Avoid these nonprofit marketing mistakes

    Despite signs of rebirth for the economy, charitable giving is not expected to rebound any time soon. According to the Chronicle of Philanthropy, “Charities predict they will continue to struggle to raise money in 2010, with many groups unable to collect as much as they did before the recession.”

    This means already fierce competition for contributions will become even more intense. Avoid making these nonprofit marketing missteps that can cost you your share of the philanthropic market.

    Marketing only your mission. Your mission may be the reason you exist and is the driving force internally, but it’s your story that differentiates you to donors, customers and volunteers. Unless these audiences hear the emotionally compelling impact your nonprofit is having on the community, they will take their hearts and wallets elsewhere.

    Not messaging for your audience. Reframing messages to target a specific audience will have a greater impact than listing all your accomplishments. Stacy Jones, a nonprofit marketing consultant that contributes to the Philanthropy Journal suggests that “instead of telling the audience all the benefits of the organization, change the message to show the impact the audience can have on the cause.”

    No call to action. Ever been moved by a nonprofit’s story but then not knowing how to help? It happens all the time, especially when an organization launches a new initiative. If a potential donor or volunteer cannot immediately respond to the call for action while the excitement is there, your opportunity for connection is lost.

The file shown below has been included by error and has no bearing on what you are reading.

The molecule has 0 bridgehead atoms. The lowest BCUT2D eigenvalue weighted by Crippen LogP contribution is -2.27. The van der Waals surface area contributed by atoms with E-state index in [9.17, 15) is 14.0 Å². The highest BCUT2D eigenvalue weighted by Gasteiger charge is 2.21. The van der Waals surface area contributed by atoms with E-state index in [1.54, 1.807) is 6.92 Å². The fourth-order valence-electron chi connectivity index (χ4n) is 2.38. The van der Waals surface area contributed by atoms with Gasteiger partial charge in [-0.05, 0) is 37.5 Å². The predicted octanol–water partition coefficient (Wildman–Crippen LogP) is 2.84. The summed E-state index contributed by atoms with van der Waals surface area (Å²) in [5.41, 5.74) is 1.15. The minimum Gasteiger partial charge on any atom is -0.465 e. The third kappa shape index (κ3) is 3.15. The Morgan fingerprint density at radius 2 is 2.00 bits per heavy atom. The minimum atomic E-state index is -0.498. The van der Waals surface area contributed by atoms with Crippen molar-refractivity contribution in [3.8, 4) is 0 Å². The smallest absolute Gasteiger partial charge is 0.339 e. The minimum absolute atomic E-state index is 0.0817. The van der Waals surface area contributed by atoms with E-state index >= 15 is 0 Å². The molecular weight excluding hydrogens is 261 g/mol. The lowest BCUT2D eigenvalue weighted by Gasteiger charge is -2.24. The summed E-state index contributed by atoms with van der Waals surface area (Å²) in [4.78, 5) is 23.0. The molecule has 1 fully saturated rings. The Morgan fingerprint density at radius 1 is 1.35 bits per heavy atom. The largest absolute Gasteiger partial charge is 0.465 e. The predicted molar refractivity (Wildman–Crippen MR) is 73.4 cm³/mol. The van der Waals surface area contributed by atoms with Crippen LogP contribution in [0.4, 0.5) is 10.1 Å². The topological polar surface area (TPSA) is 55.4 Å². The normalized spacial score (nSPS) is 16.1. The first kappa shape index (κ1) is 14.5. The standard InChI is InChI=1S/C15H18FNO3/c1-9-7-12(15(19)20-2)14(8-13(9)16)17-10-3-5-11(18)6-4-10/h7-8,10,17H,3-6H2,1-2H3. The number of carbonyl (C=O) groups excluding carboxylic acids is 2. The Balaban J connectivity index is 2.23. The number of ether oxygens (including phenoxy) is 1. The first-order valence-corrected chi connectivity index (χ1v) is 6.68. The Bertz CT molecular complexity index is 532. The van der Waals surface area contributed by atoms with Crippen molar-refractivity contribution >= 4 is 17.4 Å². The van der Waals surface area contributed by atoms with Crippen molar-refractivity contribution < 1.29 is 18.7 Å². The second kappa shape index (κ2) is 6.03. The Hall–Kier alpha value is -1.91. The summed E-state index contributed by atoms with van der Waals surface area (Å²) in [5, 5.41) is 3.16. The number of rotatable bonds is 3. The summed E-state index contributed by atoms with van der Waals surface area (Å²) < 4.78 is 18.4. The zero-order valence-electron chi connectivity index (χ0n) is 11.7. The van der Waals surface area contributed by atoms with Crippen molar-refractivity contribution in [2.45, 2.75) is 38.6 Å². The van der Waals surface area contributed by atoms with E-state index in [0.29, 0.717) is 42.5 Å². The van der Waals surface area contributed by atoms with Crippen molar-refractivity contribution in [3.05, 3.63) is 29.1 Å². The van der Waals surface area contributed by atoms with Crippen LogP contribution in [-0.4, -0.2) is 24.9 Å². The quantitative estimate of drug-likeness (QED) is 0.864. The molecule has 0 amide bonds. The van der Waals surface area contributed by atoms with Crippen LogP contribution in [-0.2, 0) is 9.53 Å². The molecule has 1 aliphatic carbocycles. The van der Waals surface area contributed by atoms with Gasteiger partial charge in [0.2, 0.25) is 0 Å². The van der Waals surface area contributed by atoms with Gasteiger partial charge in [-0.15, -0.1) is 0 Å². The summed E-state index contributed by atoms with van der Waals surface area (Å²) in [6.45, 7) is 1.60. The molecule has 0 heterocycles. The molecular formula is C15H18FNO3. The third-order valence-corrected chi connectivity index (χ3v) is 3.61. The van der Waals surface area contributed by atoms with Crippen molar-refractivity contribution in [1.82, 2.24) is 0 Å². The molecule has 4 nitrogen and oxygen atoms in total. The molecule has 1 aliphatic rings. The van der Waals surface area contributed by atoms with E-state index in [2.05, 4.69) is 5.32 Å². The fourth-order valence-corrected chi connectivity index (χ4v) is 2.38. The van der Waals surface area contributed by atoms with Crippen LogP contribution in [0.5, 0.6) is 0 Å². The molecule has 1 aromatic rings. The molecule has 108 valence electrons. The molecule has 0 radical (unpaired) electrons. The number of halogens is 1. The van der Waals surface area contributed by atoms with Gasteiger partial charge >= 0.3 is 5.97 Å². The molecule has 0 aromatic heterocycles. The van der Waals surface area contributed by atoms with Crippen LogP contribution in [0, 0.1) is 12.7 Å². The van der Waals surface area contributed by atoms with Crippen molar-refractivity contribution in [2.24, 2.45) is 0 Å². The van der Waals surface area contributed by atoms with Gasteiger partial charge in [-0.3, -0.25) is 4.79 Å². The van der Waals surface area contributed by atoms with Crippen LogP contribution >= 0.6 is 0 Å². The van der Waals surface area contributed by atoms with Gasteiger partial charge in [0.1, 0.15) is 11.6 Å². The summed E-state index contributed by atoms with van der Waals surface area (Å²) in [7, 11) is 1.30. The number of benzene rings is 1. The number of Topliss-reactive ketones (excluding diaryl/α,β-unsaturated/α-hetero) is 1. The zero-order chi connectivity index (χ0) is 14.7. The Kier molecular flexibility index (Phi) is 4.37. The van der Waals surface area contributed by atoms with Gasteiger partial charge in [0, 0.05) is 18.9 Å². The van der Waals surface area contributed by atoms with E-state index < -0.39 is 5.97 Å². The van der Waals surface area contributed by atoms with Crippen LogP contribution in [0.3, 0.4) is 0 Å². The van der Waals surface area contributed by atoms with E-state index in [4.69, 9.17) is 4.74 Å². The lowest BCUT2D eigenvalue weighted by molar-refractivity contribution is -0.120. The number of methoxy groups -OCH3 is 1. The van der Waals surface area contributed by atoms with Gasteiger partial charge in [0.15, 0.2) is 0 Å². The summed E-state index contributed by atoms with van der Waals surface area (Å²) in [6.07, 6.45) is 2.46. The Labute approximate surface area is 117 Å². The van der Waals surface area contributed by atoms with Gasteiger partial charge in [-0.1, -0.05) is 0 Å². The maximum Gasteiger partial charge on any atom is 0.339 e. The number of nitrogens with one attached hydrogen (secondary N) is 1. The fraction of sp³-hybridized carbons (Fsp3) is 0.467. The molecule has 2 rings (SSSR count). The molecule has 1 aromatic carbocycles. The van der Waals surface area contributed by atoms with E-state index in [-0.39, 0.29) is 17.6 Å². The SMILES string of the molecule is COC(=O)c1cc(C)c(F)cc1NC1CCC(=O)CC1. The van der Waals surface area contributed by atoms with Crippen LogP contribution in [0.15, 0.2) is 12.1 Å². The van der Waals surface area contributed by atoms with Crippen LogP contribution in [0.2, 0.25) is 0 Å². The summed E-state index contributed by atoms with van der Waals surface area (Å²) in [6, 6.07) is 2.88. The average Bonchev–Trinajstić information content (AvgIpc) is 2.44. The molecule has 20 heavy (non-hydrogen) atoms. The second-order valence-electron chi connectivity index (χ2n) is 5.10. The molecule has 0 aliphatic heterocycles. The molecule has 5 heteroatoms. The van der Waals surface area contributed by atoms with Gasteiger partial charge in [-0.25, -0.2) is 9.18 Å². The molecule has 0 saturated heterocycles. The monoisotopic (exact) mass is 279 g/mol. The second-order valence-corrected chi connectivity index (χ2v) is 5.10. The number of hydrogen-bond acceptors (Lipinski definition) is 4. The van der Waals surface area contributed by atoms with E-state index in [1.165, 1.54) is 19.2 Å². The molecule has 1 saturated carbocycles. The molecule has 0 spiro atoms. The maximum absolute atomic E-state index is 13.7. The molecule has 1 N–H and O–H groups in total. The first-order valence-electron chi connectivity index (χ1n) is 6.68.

Lack of brand consistency. Ask 10 people involved with your organization. Nonprofits need to create key messages about the organization’s impact and how they make a difference in their community. Equally important: Make sure all board members, key volunteers and staff know and use these messages.

    No budget. Marketing is an investment in an organization’s viability. Without marketing, programs and services will suffer, because donations will drop, volunteers won’t know about volunteer opportunities and there will be low turnout at events. Marketing is a critical piece to building affinity and needs to be treated as such, with at least some marketing dollars reflected in the budget.

    Cathi Mohan, founder of Brand on the Run, is a nonprofit consultant specializing in providing an integrated approach to resource development and marketing communications strategies that deliver to brand goals. She can be reached at 414-534-4688 or clbmohan@gmail.com.

    Sign up for BizTimes Daily Alerts

    Stay up-to-date on the people, companies and issues that impact business in Milwaukee and Southeast Wisconsin

    No posts to display